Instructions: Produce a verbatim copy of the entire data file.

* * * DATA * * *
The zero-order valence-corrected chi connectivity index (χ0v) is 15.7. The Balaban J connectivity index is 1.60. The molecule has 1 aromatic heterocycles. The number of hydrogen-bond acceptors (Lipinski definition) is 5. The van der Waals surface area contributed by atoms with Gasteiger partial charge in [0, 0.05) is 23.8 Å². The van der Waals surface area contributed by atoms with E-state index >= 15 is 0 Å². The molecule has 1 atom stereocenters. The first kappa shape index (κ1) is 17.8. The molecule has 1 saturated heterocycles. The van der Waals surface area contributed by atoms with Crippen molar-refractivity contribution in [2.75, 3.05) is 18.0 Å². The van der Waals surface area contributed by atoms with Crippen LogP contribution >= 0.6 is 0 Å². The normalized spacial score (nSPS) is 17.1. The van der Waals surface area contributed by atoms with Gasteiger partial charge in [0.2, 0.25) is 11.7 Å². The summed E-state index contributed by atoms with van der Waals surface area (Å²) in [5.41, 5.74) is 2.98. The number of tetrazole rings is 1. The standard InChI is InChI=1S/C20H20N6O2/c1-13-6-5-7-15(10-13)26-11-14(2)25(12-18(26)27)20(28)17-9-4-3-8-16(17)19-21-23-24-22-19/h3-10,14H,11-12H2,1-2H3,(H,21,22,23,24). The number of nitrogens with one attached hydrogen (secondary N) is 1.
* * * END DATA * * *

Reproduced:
The zero-order valence-corrected chi connectivity index (χ0v) is 15.7. The Balaban J connectivity index is 1.60. The molecule has 1 aromatic heterocycles. The number of hydrogen-bond acceptors (Lipinski definition) is 5. The van der Waals surface area contributed by atoms with Gasteiger partial charge in [0, 0.05) is 23.8 Å². The van der Waals surface area contributed by atoms with E-state index >= 15 is 0 Å². The molecule has 1 atom stereocenters. The first kappa shape index (κ1) is 17.8. The molecule has 1 saturated heterocycles. The van der Waals surface area contributed by atoms with Crippen molar-refractivity contribution in [2.75, 3.05) is 18.0 Å². The van der Waals surface area contributed by atoms with Crippen LogP contribution >= 0.6 is 0 Å². The normalized spacial score (nSPS) is 17.1. The van der Waals surface area contributed by atoms with Gasteiger partial charge in [0.2, 0.25) is 11.7 Å². The summed E-state index contributed by atoms with van der Waals surface area (Å²) in [5.41, 5.74) is 2.98. The number of tetrazole rings is 1. The standard InChI is InChI=1S/C20H20N6O2/c1-13-6-5-7-15(10-13)26-11-14(2)25(12-18(26)27)20(28)17-9-4-3-8-16(17)19-21-23-24-22-19/h3-10,14H,11-12H2,1-2H3,(H,21,22,23,24). The number of nitrogens with one attached hydrogen (secondary N) is 1.